To facilitate tailoring the information assistance service to individuals' needs, one or more folders may be maintained for a user, based on which service is rendered to the user. For example, as disclosed in copending, commonly assigned U.S. application Ser. No. 09/865,230, filed on May 25, 2001, incorporated herein by reference, contacts folders and appointment folders may be created and maintained to store a user's contacts and appointments information, respectively. In addition, an email folder may be created and maintained to store a user's email information, e.g., data pertaining to one or more email accounts that the user wishes to access via the information assistance service. Such email accounts were previously established by the user with different email service providers (ESPs), e.g., Yahoo!, Optimum Online, AOL, privately accessible providers, etc. (which are unaffiliated with the present information assistance provider), using one or more email service applications (ESAs), such as Yahoo! Mail, Optimum Online Webmail, Lotus Notes, Outlooks, etc. With the email folder in place, when the user accesses, e.g., by calling, the information assistance service, the user may be informed of any newly arrived email messages in his/her various email accounts, may be able to learn the content of an email message and reply thereto, and may take advantage of other related services offered by the information assistance provider, as will be fully described below.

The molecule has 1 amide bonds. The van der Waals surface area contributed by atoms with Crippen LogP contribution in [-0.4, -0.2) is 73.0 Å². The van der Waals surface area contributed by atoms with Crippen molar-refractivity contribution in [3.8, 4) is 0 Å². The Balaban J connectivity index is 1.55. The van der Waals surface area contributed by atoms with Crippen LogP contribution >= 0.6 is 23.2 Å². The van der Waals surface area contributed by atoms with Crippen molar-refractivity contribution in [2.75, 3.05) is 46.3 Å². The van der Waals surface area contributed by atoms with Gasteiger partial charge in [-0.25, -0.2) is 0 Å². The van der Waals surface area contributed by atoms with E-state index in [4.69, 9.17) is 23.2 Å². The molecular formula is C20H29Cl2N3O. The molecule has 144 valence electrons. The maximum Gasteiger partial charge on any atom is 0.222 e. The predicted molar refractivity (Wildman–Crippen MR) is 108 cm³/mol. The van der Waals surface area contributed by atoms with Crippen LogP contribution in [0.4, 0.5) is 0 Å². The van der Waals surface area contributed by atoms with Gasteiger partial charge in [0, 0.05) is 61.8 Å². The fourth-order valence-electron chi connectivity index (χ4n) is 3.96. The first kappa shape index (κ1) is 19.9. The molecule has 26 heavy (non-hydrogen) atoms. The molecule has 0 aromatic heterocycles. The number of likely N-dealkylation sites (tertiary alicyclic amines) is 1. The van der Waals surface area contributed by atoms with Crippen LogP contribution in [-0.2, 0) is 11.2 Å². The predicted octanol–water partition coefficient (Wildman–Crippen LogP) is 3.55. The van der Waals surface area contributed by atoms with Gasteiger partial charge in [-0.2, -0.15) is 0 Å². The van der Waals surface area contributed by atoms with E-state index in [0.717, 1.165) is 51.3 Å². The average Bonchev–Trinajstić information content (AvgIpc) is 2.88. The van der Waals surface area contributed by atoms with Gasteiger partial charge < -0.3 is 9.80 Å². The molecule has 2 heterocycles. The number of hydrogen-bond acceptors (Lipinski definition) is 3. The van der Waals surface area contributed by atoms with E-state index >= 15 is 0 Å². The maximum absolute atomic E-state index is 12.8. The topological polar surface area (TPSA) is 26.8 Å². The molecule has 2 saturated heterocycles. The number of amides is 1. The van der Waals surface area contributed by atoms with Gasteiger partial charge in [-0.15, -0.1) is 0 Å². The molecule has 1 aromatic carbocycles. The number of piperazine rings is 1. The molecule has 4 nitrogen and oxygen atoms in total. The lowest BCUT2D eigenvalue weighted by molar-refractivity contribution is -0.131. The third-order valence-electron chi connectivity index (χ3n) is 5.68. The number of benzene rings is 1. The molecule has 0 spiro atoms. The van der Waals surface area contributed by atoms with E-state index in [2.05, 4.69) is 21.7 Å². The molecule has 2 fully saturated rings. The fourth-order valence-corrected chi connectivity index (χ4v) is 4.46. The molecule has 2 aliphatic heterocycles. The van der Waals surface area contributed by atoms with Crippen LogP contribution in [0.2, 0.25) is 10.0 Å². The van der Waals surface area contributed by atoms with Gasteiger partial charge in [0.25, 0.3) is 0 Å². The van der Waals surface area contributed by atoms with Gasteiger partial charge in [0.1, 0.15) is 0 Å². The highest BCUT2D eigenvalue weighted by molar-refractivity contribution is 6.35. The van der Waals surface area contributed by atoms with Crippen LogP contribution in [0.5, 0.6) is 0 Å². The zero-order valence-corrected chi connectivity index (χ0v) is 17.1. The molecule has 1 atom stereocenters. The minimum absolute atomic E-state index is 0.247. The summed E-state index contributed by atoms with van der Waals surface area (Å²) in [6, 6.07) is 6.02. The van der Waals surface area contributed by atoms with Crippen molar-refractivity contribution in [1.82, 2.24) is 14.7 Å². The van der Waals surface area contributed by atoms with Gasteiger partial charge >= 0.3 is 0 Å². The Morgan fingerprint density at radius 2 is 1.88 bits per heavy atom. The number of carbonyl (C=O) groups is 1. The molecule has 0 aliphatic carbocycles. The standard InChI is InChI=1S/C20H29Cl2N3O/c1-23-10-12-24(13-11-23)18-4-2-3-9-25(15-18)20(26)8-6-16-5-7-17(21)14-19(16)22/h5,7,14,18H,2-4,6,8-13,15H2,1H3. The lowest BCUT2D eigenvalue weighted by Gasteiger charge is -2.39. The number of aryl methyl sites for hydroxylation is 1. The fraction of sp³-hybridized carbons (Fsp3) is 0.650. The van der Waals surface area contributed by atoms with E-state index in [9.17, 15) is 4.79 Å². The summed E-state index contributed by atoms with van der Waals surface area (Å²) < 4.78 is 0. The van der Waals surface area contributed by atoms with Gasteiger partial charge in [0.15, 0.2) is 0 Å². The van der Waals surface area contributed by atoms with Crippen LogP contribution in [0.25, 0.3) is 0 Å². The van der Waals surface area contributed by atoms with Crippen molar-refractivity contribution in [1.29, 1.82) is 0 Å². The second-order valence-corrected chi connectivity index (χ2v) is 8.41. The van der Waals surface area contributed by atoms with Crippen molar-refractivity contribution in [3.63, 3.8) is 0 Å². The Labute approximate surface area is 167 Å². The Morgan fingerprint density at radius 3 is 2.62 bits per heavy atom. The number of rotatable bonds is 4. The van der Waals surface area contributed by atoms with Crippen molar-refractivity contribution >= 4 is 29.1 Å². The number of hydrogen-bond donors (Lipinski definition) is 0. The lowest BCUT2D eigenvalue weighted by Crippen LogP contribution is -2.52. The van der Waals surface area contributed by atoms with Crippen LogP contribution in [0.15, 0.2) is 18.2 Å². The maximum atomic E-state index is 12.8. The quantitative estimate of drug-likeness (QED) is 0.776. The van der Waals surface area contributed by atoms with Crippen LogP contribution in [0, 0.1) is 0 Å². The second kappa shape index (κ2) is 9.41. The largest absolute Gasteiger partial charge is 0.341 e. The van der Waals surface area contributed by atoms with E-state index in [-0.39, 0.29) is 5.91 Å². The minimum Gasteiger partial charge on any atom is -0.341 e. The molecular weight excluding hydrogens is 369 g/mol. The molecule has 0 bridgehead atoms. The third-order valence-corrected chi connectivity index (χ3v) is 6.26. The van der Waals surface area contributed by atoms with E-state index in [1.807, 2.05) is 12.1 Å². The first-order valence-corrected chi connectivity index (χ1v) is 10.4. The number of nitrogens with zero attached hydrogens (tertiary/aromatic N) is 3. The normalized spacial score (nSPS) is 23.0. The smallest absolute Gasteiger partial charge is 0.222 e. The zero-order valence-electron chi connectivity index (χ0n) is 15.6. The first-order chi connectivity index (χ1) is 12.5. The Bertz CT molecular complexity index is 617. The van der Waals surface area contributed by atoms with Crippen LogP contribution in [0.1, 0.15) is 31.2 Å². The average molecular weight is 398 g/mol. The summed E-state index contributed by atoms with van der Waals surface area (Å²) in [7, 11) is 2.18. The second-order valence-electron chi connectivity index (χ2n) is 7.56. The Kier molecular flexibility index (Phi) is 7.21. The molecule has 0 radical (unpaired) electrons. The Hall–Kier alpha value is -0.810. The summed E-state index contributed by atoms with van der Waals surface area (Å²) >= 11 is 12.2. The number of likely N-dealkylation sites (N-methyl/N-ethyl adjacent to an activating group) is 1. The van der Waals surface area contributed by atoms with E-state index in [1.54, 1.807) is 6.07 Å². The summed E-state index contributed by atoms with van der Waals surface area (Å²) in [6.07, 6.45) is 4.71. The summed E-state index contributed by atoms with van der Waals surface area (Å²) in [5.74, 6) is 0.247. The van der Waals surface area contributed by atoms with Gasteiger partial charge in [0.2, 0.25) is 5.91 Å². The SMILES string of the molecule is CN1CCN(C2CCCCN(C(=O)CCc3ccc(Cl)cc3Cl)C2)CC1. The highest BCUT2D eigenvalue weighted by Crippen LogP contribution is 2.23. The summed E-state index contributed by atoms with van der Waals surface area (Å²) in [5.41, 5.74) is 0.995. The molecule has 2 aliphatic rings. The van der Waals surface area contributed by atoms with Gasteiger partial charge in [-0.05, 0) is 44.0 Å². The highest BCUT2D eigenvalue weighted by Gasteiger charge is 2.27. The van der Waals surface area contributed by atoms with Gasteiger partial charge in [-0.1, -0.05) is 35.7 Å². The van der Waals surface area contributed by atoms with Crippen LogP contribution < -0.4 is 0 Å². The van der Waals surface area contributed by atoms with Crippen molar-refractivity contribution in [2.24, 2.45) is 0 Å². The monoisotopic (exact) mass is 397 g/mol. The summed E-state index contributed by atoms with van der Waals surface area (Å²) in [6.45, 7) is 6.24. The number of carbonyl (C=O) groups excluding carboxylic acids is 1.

Like a contacts or appointments folder, an email folder for a user may be maintained by the information assistance service in association with an identifier of the user, e.g., the user's telephone number. Thus, in this particular illustrative embodiment, when an information assistance call is received, the subject service locates the folders associated with the caller based on an automatic number identification (ANI) associated with the call. As is well known, the ANI identifies the telephone number of the communications device from which the call originates. However, it should be noted that a user identification (ID), password, PIN, mother's maiden name, user voiceprint, etc. may be used in combination with, or in lieu of, an ANI to identify a user. For example, use of a voiceprint to identify a user is disclosed in copending, commonly assigned U.S. application Ser. No. 10/403,207 filed on Mar. 31, 2003, incorporated herein by reference.
In accordance with an embodiment of the invention, a user or the information assistance service provider may tailor the commands issued and recognized by the Voice E-mail™ system in a manner that substantially conforms with commands made available by one or more ESAs. Thus, for example, if a user is familiar with commands offered by a specific ESA, such as Yahoo! Mail, and desires to use such commands when accessing and managing email through a Voice E-mail™ service, the information assistance service provider when providing the Voice E-mail™ service can emulate the ESA commands with which the user is familiar, in accordance with the invention.
Table 100 in